Security and privacy advocates fear that 'smart' style personal objects (such as passports and credit cards) embedded with RFID tags have the potential to do more harm than good, particularly if recent news reports of 'RFID hacking' are anything to go by.
More so, Patrick Redmond, a long serving ex-IBM employee, lecturer and author on RFID technology, has come up with an eyebrow-raising new conspiracy about RFID tags: he believes that the television changeover from analogue to digital is not just for our entertainment, but is being used as a way to create the necessary bandwidth, which will be required to facilitate the introduction of RFID tagged objects into everyday items.
Though the conspiracy nuts might need not worry: RFID's are already here and companies are turning to new ways to keep tabs on us.
These RFID-stamped items range from the obvious (passports) to the not-so-obvious. In the latter camp, these include personal body products such as shaving blades.
Gillette, one of the largest shaving brands in the world, have been openly criticised by some online bloggers for embedding RFID chips in the packaging of some of their razor products.
A Boycott Gillette website has been set up to protest privacy fears.The website attacks Gillette for setting up spy cameras that snap pictures of purchasers whenever the tag detects being taken off the shelf.
The technology was developed at MIT labs, where it is better known as smart shelf technology, which may or might not be targeted towards thieves or as a method to better understand the shoppers who purchase these products.
Most of the time though, says Redmond, we won't even know we're wearing a tag. Redmond claims that RFIDs can track our every movement, a conceit not lost on the US military. The same kind of technology is now used in the battlefields of Iraq and Afghanistan to track wayward soldiers, although privacy concerns loom over just how the RFID tags work to keep marines safe.
But not everybody shares the view that RFIDs are bad. Some RFID advocates just don't see the same risks, inlcuding blogger Mark Roberti, who has written an interesting piece rebutting some of the recent hacking reports for RFID journal, the web's portal for everything RFID.
Introducing 'Little Brother'
Even though the first true RFID was invented in 1973, it's taken us 36 years to acutely realise the consequences of embedding the electronic tags into everyday life. It's not just a useful tool for freight and delivery automation services say security experts (where it was primarily used for years), but as a tool that more and more governments are frequently turning to, in order to keep tabs on our whereabouts.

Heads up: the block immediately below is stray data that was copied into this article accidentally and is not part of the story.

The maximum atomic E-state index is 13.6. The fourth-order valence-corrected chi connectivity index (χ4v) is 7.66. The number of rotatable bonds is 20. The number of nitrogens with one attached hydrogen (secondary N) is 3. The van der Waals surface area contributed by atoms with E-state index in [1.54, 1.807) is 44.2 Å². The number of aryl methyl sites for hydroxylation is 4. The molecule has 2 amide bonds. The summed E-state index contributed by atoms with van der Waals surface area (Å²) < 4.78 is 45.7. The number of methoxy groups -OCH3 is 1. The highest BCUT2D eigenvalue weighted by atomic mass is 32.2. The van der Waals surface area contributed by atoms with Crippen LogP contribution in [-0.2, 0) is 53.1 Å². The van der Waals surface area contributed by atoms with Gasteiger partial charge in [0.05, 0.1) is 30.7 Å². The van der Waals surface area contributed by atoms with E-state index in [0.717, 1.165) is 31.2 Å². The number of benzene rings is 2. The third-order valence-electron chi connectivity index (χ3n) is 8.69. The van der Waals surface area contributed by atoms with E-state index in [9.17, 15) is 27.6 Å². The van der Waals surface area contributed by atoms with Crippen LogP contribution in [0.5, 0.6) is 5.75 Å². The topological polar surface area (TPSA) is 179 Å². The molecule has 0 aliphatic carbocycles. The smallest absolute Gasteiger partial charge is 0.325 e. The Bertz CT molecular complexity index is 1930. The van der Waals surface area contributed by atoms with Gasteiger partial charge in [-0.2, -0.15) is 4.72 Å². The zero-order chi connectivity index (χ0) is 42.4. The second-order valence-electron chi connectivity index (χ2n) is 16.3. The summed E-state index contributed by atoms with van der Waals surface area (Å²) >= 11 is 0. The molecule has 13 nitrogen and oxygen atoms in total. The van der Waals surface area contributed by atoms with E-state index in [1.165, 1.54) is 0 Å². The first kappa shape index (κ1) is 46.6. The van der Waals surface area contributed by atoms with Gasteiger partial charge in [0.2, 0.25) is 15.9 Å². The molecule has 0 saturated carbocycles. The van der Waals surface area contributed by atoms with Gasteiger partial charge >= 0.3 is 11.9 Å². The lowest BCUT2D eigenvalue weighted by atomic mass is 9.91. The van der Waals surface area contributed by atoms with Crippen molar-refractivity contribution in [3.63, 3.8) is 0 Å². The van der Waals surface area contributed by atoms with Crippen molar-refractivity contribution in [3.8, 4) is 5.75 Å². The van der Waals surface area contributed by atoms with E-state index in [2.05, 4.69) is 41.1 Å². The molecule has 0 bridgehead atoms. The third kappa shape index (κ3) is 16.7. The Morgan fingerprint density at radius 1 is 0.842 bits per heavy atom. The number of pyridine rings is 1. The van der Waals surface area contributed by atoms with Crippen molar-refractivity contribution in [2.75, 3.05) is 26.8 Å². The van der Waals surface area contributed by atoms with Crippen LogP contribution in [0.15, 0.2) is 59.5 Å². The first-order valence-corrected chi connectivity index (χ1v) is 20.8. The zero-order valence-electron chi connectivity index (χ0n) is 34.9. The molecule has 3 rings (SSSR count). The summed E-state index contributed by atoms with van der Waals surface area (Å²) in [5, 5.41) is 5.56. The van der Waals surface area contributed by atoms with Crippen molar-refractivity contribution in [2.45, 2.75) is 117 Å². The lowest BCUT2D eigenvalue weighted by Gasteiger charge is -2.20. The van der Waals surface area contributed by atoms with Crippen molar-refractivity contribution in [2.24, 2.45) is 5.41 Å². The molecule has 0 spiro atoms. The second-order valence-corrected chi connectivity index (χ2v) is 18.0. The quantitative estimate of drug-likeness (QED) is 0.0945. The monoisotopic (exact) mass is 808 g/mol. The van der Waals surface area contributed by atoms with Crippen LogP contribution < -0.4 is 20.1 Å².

Just ask certain American Express card holders in the US. Last year, Engadget ran a piece about how easy it was to hack an RFID-based credit card using an $8 reader. Other travel smartcards such as the UK oystercard have suffered similar fates; they too contain similar RFID tags, capable of transmitting data into the wrong hands.
Three types of RFID chips currently exist and most ship with internal battery sources. Newer types of RFID chips contain super batteries that can last for up to one hundred years; long enough to fulfil the job of transmitting and storing data over a person's lifespan.
Each RFID carries its own unique serial code and each transmits a wireless radio frequency over a number of metres. However, this personal wireles signal can often tell more about the user than we think.
RFIDs are everywhere
The RFID privacy issue becomes harder to ignore when you consider that almost 1.8 billion RFID tags were sold in 2005 alone.
That number is also likely to be a whole lot larger now that RFIDs are embedded in credit cards, driver licences and other everyday documents across the world.
In addition, drug companies are also turning to RFIDs to ward off counterfeit drug production. Big names such as Viagra have turned to RFID tags. And the same thing goes for software and movies, as piracy becomes a bigger issue, especially for DVDs.